So it sounds like Herman Cain has shucky-duckied his way out of the Republican presidential contest, but thankfully we've got someone else returning to fill his sizable clown shoes: The Donald, who will be moderating a Republican debate with the frothing right-wing outlet Newsmax.
“Our readers and the grass roots really love Trump,” said Christopher Ruddy, chief executive of Newsmax Media. “They may not agree with him on everything, but they don’t see him as owned by the Washington establishment, the media establishment.”
[D]espite being derided by liberals – President Obama likened Mr. Trump to a “carnival barker” for his repeated assertions that the president was actually foreign-born – the real estate mogul carries weight with a certain element of the conservative base. And that sway seems particularly strong with the Tea Party wing of the base, which will be a decisive factor in the early primaries that are likely to determine the nominee. The debate, which unlike many recent ones will not be limited to a specific topic like national security or the economy, is set to happen just a week before the Iowa caucuses.
Newsmax sent candidates the invitation on Friday afternoon. It began, “We are pleased to cordially invite you to “The Newsmax Ion Television 2012 Presidential Debate,” moderated by a truly great American, Mr. Donald J. Trump.” Spokesmen for several candidates did not immediately respond to questions from The New York Times about whether they would accept.
Though presidential candidates may initially balk at the idea of appearing in a debate where Mr. Trump – with his bombast and The Hair – is the one posing the questions, they may ultimately see it as an invitation they can’t refuse. In fact many of the candidates have already met with him, some more publicly than others. Representative Michele Bachmann has sat down with Mr. Trump several times this year. Gov. Rick Perry of Texas had dinner with him at Jean Georges, the posh Manhattan restaurant. And Mitt Romney paid a visit but carefully avoided being photographed.
And Newsmax is a powerful player itself. It has a broad reach into the conservative base, with monthly Web traffic second only to Fox News among sites with conservative-leaning audiences.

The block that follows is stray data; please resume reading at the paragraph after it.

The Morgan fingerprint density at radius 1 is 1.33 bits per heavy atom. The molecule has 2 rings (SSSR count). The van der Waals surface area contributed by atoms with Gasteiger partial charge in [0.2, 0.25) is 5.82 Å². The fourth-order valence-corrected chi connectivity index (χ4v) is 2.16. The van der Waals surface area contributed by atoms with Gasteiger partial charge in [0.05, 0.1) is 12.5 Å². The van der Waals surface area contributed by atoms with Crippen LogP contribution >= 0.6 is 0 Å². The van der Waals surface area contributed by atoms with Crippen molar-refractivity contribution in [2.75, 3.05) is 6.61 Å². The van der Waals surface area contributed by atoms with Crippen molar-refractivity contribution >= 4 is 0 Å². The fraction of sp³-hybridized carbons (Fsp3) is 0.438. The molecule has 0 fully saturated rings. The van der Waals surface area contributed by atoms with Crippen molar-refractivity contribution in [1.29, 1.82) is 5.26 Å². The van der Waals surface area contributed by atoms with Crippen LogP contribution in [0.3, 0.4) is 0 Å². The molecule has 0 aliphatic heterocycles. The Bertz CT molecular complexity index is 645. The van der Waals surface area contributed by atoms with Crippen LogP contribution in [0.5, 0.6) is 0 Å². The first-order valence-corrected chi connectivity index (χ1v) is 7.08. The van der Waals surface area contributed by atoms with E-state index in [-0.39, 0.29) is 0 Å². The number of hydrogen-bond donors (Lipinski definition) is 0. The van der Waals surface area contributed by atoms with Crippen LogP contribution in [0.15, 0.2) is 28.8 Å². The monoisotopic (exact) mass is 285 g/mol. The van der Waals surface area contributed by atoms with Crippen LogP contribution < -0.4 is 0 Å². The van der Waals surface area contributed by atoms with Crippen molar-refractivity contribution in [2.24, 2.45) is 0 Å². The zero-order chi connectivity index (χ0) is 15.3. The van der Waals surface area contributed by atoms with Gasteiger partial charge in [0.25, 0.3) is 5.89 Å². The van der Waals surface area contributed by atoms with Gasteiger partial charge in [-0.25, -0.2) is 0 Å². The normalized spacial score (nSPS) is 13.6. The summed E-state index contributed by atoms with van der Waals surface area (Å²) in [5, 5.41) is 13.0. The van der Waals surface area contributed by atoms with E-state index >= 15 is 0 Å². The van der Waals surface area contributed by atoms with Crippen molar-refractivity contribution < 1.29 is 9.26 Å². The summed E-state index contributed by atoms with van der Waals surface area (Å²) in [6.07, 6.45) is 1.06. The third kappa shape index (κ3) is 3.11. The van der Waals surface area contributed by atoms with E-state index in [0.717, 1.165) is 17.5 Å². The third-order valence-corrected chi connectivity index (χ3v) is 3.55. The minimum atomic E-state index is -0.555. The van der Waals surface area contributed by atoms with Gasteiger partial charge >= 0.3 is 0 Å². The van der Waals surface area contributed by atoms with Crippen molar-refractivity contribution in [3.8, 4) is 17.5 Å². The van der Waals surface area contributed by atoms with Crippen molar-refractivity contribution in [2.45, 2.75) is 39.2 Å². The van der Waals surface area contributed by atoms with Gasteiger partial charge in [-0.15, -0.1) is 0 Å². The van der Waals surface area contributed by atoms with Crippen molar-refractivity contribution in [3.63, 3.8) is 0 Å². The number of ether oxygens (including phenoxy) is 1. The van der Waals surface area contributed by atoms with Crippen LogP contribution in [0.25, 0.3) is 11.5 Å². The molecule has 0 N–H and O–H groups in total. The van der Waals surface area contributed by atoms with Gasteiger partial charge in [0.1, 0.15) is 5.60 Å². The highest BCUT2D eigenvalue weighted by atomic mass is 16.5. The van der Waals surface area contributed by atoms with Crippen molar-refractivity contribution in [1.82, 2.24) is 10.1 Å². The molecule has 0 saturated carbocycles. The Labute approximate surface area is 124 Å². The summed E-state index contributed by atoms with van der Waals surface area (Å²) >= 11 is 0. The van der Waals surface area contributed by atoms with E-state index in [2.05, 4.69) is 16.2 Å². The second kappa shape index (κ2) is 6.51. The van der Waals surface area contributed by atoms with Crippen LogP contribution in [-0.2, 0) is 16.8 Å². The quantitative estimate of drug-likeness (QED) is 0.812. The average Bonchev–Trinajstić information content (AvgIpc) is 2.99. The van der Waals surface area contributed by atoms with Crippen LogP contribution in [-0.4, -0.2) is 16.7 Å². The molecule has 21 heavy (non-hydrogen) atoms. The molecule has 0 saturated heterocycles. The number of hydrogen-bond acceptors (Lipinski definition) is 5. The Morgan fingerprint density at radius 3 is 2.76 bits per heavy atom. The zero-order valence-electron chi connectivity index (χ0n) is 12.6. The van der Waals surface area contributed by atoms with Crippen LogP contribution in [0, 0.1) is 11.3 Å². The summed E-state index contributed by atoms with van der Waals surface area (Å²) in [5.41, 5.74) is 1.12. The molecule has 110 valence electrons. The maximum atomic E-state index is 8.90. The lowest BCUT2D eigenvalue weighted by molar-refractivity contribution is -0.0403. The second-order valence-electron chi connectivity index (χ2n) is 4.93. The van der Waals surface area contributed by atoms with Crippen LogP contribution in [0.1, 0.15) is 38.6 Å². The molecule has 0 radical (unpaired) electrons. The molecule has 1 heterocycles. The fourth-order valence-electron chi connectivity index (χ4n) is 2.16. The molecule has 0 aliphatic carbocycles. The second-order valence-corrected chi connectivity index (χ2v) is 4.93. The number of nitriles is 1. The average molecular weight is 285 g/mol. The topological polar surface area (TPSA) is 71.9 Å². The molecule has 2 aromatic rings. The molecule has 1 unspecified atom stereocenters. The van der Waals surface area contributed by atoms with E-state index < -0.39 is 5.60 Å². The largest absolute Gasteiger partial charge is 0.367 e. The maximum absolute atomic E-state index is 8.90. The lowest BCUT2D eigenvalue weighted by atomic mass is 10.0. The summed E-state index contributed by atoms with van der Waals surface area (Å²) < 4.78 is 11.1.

Normally at this point I'd probably emit a sad sigh and say something about how this reflects the country's steep downward plunge. But while that sentiment is in there somewhere, right now I'm feeling more inclined toward schadenfreude: the chickens of Republicans turning over their party to its most entertaining and least serious elements are coming home to roost, and it couldn't happen to a more deserving bunch.
Trump essentially will be holding a televised contest for his endorsement: it probably will attract more attention than any other debate this year, and no doubt he'll make them work for it in full view of a public that mostly will be horrified at just how nutzo the Republicans have become... a point I don't think is generally appreciated. Because Trump is nuts--and the way to get his endorsement will be to ape him as closely as possible. For his part, is there any doubt at all whether Donald Trump cares more about the fate of the nation or the gratification of his own ego?
Two Republicans already have announced that they won't attend: the social moderate (but economic uber-con) Jon Huntsman and the libertarian Ron Paul. While Paul is pretty repulsive on a lot of fronts, he does seem to grasp the idea that the presidency is a dignified and important office that probably shouldn't be sullied by immersion in the spectacle of reality TV. (That said, Paul's flack seems to suggest that the old Texan would consider joining were Trump to publicly apologize for a past diss of Iowa Republicans... which is kind of clever if rather oily.) For Huntsman's part, he probably realizes he's got nothing to gain by fishing in that pool; his hope at this point is for Republicans to take a second look and realize that, one, the guy is a true conservative, and two, he probably could win. There's some reason to believe this is starting to happen.